01 Aug 2013 Diageo’s new boss sets out vision for drinks giant
By “small”, he aims to make sure Diageo, which has splurged £2.5bn on acquisitions in the last three years, doesn’t fall into the trap that awaits many expanding companies, which fail to keep an eye on local trends in the numerous countries in which they operate.
Presenting his first results to the City on Wednesday, Menezes said he wants to make his mark at Diageo by “making this big company act small” and ensuring it remains “entrepreneurial” in responding to fast-changing trends in its 180 markets.
“I’ve been in the consumer business for 30 years and I can’t think of a time where consumer demographics and trends are moving as fast as they are now,” Menezes, who started his career selling Nescafé in the “wilds” of India for Nestlé, said. “What this says is there are opportunities but also threats.
“Shifts happen very fast and you need to be able to respond very quickly.”
Diageo’s full-year results painted a mixed picture, with tougher trading in certain key emerging markets, such as China, Brazil and Nigeria, a strong performance in the US and continued declines in Western Europe.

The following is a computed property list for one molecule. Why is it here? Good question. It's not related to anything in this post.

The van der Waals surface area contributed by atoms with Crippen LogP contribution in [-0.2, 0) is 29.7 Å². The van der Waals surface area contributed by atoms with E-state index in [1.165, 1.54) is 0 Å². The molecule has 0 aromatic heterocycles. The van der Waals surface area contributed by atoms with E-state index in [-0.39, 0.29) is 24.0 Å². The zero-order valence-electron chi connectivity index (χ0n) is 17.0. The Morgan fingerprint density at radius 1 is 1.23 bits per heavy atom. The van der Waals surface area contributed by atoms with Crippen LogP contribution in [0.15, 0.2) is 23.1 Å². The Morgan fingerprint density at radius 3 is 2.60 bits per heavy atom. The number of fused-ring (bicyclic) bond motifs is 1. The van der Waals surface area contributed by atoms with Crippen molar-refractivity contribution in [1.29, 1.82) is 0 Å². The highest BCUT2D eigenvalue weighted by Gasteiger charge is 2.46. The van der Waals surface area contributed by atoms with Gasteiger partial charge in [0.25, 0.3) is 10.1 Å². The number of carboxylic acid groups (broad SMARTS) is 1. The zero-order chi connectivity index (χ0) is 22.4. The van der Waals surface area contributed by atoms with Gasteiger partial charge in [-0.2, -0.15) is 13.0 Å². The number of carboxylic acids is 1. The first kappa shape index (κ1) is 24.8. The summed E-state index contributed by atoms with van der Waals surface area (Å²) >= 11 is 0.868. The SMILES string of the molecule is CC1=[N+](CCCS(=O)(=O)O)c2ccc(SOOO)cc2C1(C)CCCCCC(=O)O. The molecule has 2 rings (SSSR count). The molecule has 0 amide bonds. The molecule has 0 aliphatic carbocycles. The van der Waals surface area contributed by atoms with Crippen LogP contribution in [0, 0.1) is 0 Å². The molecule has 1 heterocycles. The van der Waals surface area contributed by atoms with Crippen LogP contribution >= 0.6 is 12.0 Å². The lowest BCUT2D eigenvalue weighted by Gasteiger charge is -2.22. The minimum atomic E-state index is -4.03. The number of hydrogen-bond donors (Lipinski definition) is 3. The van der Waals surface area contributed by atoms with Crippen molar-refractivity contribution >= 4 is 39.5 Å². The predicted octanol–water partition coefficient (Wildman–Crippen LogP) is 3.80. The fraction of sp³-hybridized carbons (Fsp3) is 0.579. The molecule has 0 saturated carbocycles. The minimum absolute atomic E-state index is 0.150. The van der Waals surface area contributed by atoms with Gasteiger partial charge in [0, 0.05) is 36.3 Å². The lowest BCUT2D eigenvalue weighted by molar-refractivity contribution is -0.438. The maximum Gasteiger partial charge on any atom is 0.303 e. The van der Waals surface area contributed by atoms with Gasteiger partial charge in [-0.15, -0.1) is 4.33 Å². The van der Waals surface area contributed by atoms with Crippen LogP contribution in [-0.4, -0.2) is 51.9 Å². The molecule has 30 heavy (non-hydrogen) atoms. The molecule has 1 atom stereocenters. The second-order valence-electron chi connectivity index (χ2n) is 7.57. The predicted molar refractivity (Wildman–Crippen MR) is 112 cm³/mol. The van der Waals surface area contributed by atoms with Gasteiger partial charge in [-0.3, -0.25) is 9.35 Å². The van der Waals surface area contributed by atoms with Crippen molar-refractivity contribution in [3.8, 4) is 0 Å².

Organic net sales rose 5pc in the year to June 30 to £11.4bn, while pre-tax profit edged up marginally to £3.123bn from £3.121bn the year before.
However, sales growth fell short of the 6pc annual average Diageo is targeting over 3 years, as the maker of Johnnie Walker whisky and Smirnoff vodka came up against challenges such as a crackdown in China on extravagant government entertaining and economic slowdown in Brazil.
Despite the problems in individual countries, Mr Menezes insisted Diageo’s recent buying spree in the emerging markets – which included taking a 25pc stake in India’s United Spirits and securing the remainder of Chinese baiju maker ShuiJingFang – would stand the company in good stead in the long-term….
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